It’s that time of year again! In this article Dr. Joan Monaco answers your questions related to "overpayment recovery requests."
Tis the season for overpayment recovery.
Have you ever verified eligibility , received the breakdown of benefits and then provided treatment based on the fact that your patient had coverage and available benefits……only to receive a letter months later telling you that the patient was not actually “covered” at the time the service was provided and they want their money back? Frustrating? I bet.
Well, the reality is that most insurance carriers have a lag time in updating their systems. Yes, they do sometimes claim you can access patient information in “real time” …however, real time doesn’t always equate to “up to date”. Typically, the information you receive is at least a month old.
Why does this happen? Well, employers have the responsibility to report new hires or fires/retirees that left the company to their respective insurance carriers that handle their benefits. Most of the time Human Resources has to “process” the information and then it gets sent off to the insurance carrier who then has to “upload” and “update” their systems. These things take time and unfortunately, we and the patients rely on this information to decide whether they want to go ahead with treatment or not. This delay in updating information quickly creates inconsistencies with the verification information you receive. Of course, you will hear via phone that “this is not a guarantee of coverage” you will also see that in writing. That much is the TRUTH. It’s not a guarantee of anything; but in most cases a necessary chore you must provide for your patients in order to best advise them of their potential financial responsibility. There are some insurance carriers that suggest you verify eligibility on every patient at every appointment…. that is an arduous task but again something you must consider if participation is something you opt in for.
If you receive a request for refund what should you do?
There are a few questions you should ask yourself.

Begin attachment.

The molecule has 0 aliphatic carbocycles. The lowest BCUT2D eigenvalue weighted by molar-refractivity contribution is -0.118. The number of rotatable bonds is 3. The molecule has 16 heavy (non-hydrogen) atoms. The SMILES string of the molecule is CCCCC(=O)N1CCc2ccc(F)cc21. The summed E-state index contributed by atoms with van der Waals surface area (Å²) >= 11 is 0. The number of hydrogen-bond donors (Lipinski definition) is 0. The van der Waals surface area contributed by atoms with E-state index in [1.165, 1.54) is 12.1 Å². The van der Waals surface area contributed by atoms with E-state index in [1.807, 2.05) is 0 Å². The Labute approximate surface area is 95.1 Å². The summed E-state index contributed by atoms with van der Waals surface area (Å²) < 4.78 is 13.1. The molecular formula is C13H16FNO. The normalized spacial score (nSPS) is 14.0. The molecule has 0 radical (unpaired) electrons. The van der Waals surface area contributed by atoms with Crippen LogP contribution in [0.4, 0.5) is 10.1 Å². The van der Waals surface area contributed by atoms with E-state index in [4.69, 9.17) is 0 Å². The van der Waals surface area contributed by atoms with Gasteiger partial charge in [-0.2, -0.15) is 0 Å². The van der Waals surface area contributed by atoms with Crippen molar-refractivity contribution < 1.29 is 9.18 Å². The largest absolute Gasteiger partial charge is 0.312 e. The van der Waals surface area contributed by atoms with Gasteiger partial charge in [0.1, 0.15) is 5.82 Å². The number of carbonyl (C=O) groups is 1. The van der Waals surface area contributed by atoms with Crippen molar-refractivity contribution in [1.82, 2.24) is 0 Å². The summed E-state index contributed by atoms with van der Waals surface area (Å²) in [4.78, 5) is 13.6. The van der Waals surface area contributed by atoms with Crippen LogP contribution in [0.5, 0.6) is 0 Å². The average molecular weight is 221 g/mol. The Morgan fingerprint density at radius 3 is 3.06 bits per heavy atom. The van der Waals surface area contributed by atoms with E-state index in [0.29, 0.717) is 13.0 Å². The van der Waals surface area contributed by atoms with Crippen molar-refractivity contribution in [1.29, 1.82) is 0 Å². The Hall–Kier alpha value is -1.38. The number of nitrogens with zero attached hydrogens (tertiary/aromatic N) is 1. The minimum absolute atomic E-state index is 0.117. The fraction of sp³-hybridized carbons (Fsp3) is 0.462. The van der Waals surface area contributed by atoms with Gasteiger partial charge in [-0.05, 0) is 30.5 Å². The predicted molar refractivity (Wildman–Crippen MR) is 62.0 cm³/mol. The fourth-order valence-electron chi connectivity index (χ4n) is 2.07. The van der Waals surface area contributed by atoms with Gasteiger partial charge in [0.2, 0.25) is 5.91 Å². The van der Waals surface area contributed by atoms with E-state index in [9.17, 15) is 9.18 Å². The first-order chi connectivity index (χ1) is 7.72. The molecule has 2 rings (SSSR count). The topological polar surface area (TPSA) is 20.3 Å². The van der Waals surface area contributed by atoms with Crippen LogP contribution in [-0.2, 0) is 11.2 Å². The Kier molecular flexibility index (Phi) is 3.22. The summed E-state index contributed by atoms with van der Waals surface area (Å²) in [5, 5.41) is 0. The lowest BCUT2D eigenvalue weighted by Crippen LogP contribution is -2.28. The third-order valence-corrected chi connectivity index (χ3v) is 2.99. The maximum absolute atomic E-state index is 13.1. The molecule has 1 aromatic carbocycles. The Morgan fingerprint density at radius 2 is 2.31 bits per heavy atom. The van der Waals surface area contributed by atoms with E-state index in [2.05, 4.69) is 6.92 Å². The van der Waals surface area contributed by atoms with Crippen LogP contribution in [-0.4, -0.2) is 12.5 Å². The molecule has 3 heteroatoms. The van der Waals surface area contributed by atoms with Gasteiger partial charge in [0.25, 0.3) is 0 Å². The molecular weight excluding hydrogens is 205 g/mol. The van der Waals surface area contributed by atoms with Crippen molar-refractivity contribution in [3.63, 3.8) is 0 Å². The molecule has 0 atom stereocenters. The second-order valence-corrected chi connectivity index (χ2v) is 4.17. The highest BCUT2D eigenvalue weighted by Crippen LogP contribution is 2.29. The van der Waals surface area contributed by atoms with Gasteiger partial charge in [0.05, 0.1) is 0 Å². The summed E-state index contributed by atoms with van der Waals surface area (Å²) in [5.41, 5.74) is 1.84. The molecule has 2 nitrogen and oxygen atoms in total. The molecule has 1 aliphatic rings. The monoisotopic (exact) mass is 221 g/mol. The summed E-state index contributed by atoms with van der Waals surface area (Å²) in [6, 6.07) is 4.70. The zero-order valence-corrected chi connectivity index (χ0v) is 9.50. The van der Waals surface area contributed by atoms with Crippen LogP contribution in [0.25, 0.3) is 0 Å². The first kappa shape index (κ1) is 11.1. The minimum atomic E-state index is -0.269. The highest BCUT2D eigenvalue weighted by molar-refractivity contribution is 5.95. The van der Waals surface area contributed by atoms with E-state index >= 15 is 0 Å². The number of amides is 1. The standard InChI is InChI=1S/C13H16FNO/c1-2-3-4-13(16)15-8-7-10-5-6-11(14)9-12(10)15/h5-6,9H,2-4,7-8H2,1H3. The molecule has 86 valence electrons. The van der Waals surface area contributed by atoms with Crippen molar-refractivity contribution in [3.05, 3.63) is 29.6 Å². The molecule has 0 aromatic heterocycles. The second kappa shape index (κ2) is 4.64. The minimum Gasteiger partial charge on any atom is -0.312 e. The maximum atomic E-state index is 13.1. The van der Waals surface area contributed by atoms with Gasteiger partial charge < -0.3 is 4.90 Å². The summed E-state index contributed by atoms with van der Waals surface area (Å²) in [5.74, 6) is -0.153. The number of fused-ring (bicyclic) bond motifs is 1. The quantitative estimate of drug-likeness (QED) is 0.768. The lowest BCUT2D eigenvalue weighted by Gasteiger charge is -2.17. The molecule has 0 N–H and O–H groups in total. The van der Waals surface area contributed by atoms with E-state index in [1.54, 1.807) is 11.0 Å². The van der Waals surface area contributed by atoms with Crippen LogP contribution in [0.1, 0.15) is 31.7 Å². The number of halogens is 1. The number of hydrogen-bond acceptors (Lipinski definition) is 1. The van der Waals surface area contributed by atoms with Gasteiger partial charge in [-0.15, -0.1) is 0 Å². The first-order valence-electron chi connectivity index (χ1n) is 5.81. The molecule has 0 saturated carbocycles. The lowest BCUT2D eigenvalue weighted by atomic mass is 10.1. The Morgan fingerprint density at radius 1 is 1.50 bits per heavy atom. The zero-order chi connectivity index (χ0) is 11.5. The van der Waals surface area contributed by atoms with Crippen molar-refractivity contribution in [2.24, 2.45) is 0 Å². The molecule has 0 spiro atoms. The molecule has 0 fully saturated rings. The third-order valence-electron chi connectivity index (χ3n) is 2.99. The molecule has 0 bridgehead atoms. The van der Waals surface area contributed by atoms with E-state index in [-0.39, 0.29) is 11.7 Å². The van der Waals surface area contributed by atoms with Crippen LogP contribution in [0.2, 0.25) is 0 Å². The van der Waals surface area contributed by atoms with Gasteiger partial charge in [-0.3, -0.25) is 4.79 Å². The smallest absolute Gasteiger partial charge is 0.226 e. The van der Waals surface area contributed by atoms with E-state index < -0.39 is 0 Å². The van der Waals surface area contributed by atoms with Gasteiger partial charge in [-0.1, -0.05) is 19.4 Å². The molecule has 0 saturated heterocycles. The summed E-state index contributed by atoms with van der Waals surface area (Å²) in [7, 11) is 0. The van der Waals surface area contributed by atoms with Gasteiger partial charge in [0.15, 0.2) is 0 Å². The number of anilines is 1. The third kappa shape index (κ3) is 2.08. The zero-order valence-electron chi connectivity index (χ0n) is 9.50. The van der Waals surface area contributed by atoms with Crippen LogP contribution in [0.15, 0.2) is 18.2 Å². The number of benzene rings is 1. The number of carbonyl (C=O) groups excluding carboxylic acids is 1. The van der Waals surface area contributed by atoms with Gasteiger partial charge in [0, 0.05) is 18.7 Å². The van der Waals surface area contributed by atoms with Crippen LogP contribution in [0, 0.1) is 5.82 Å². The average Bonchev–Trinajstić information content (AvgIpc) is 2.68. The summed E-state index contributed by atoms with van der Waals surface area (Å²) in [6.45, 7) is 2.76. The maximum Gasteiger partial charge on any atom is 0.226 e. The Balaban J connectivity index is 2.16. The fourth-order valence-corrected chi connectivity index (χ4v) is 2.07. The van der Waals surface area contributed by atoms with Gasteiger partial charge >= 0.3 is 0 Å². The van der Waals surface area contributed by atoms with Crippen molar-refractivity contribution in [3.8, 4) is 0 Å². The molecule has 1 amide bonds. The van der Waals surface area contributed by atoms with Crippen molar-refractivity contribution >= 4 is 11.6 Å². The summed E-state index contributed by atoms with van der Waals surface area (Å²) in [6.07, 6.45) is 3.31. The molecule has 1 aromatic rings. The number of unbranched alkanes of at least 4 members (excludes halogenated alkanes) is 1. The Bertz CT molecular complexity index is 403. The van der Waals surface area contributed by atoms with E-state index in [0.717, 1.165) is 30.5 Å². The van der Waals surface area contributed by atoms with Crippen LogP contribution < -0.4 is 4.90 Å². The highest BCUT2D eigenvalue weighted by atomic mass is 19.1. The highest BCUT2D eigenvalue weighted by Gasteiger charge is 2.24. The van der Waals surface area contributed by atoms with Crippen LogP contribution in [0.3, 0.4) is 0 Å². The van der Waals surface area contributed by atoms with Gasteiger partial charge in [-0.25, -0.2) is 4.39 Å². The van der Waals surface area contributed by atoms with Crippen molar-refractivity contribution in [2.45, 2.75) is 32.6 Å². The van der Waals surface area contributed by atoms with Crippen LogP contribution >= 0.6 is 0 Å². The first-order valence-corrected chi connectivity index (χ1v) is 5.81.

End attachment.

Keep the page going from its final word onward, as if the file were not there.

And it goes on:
#1. Does the dentist have a participation contract with the insurance company that is requesting payments be returned?
If the answer is “yes” ….go no further.
This means that by signing your participation agreement you have already agreed in advance to return payments to the insurance carrier upon request.
Do not pass go, do not collect your $100.00……instead you get the “go to jail card” and have to return the monies no questions asked. Of course, you can now go back to your patients and collect the full payment from them……good luck with that!
If you are not in network with the insurance carrier making the request, you need to ask yourself some additional questions…
#2. Was the payment made solely due to the plan’s mistake, without having been induced by a misrepresentation of the dentist?
#3. Did the dentist act in good faith and accept the plan’s payment without knowing a mistake was made?
#4. Was the amount of payment less than or equal to the patient’s liability to the dentist?
If you answered “YES” to questions 2,3 and 4 then you may be able to legally decline to return these payments.
If you feel that you are being inappropriately asked to return monies, contact NJDA’s Department of Dental Benefits for more information.
Dr. Joan Monaco will be presenting on the Dental/Medical Integration on the following dates:
Click here to register
- Thursday, March 19: Wall, NJ | 9AM - 12PM |
- Wednesday, June 24: Mt. Laurel, NJ | 9AM - 12PM